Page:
“Nasir Jamshed was discussed for the opening slot but we felt recent performances were important and hence couldn’t justify his selection. Fawad Alam also, unfortunately, could not make it into our team combination, but he is indeed is a fighter.”
When asked why Pakistan had gone with just two specialist openers, Moin said: “We have gambled having two openers but we have Sarfraz Ahmed as a back-up force. The nature of his game, his positivity, and the sort of shots he plays make him a solid prospect to bat higher if needed. We are very much clear in our mind that we have the best two openers, with Sarfraz as a third option.”
As many as six players named in the party had been suffering from various injuries going into the tournament, but Moin confirmed that there were no serious injury concerns at the moment.
“The 15 men are fully fit following the medical evidence we have after detailed fitness tests,” he said. “Obviously, the standard is not very high, but with the recently developed culture, every player is improving.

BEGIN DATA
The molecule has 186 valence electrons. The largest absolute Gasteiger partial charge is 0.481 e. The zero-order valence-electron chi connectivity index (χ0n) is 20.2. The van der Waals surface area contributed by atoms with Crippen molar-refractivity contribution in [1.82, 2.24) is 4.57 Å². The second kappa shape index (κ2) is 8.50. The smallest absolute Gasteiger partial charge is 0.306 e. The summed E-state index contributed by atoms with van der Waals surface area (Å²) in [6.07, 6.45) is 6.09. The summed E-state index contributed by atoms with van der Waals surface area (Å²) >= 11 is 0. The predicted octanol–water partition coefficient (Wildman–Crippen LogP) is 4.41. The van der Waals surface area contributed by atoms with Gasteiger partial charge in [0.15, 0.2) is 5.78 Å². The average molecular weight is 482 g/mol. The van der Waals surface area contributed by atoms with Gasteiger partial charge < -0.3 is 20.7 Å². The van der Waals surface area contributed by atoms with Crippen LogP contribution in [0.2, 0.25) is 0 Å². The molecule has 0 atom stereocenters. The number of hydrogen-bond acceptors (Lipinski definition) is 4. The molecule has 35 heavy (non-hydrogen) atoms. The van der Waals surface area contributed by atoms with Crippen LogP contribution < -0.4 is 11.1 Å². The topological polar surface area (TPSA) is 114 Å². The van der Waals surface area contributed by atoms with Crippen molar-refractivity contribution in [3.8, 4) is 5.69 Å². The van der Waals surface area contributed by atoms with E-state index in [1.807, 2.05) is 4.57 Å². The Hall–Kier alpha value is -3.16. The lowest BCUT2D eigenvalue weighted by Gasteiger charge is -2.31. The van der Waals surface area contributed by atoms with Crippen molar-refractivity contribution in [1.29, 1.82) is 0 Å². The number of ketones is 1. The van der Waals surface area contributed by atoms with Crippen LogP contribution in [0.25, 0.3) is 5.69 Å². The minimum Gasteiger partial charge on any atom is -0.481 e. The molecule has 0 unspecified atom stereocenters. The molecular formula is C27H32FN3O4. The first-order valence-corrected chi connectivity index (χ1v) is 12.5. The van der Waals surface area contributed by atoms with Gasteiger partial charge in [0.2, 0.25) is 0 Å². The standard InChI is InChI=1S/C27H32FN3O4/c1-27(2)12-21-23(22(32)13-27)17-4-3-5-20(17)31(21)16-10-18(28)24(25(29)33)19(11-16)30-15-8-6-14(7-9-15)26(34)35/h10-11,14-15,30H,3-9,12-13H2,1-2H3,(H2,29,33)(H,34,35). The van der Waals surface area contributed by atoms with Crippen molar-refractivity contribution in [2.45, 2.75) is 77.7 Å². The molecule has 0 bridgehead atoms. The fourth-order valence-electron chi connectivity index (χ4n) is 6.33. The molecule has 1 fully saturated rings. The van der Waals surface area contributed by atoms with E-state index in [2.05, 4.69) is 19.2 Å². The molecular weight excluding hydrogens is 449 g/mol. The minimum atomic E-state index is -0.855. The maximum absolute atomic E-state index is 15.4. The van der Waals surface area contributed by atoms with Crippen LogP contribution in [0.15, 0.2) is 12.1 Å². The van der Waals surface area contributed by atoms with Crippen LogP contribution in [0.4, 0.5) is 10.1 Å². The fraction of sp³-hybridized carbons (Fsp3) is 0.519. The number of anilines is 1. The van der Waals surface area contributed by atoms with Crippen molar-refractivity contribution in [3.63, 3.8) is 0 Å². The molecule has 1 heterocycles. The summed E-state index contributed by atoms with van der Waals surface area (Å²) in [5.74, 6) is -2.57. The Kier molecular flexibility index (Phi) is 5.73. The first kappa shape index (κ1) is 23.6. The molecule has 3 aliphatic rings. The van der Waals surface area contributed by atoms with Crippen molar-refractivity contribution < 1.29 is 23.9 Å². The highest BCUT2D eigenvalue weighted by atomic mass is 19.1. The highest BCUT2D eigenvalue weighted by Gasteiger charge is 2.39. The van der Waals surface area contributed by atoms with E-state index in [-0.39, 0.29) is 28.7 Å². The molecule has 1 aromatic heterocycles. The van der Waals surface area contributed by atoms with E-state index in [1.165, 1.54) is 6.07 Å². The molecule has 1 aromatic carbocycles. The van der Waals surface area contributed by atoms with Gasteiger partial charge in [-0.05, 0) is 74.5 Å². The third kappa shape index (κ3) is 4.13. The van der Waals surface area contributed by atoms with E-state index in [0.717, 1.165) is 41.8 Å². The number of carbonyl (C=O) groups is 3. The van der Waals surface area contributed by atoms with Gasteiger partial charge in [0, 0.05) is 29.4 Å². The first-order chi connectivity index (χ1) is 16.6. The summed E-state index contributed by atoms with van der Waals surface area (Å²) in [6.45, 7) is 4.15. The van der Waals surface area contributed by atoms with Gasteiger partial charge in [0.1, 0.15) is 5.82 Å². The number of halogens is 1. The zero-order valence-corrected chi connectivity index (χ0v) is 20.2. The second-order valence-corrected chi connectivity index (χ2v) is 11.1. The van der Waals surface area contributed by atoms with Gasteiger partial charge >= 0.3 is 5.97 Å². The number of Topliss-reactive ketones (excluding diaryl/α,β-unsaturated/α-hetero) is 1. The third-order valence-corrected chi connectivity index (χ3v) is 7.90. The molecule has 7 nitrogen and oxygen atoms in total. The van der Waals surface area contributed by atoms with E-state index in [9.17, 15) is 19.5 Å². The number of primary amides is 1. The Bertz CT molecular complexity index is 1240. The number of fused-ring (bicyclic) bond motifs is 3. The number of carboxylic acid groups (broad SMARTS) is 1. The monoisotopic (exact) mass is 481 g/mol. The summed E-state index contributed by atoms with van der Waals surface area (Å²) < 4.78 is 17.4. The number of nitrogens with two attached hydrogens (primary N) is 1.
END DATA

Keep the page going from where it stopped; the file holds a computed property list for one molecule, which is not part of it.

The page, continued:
“I must say that the fitness levels of our players is ready to match those of players in any other part of the cricket world. No one can give assurance of a result, but we are confident that this team can do better in the World Cup.”
Moin also gave his vote of confidence to Misbah, who had suffered a hamstring injury during the home series against New Zealand last month, but recovered after extensive rehabilitation.
“He is fit and has informed the selectors that he has recovered,” Moin said. “His call is taken with respect as he is the captain and we have to respect his observation. He has started running, batting and sprinting between the wickets, but if there is any deficiency, he still has plenty of time to cover up and I am sure in due course he will be fine.”